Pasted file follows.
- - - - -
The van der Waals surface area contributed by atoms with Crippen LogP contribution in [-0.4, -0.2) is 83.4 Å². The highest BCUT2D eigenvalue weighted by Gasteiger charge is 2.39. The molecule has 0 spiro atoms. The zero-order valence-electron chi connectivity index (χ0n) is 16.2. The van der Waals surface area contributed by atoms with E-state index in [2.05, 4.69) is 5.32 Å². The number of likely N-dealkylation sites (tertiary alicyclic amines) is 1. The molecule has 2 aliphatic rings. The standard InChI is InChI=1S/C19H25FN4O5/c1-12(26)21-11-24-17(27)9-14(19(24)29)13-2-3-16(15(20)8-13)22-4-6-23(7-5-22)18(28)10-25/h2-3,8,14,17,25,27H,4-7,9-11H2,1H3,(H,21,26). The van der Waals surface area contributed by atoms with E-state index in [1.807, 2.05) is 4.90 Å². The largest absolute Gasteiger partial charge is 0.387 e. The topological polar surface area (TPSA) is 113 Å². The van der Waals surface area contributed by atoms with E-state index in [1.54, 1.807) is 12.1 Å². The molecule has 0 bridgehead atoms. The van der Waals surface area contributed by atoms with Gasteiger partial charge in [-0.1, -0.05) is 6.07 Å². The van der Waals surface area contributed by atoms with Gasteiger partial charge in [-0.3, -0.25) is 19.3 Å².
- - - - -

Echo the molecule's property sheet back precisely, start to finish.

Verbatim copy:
The van der Waals surface area contributed by atoms with Crippen LogP contribution in [-0.4, -0.2) is 83.4 Å². The highest BCUT2D eigenvalue weighted by Gasteiger charge is 2.39. The molecule has 0 spiro atoms. The zero-order valence-electron chi connectivity index (χ0n) is 16.2. The van der Waals surface area contributed by atoms with E-state index in [2.05, 4.69) is 5.32 Å². The number of likely N-dealkylation sites (tertiary alicyclic amines) is 1. The molecule has 2 aliphatic rings. The standard InChI is InChI=1S/C19H25FN4O5/c1-12(26)21-11-24-17(27)9-14(19(24)29)13-2-3-16(15(20)8-13)22-4-6-23(7-5-22)18(28)10-25/h2-3,8,14,17,25,27H,4-7,9-11H2,1H3,(H,21,26). The van der Waals surface area contributed by atoms with E-state index in [1.807, 2.05) is 4.90 Å². The largest absolute Gasteiger partial charge is 0.387 e. The topological polar surface area (TPSA) is 113 Å². The van der Waals surface area contributed by atoms with E-state index in [1.54, 1.807) is 12.1 Å². The molecule has 0 bridgehead atoms. The van der Waals surface area contributed by atoms with Gasteiger partial charge in [-0.1, -0.05) is 6.07 Å². The van der Waals surface area contributed by atoms with Gasteiger partial charge in [-0.3, -0.25) is 19.3 Å².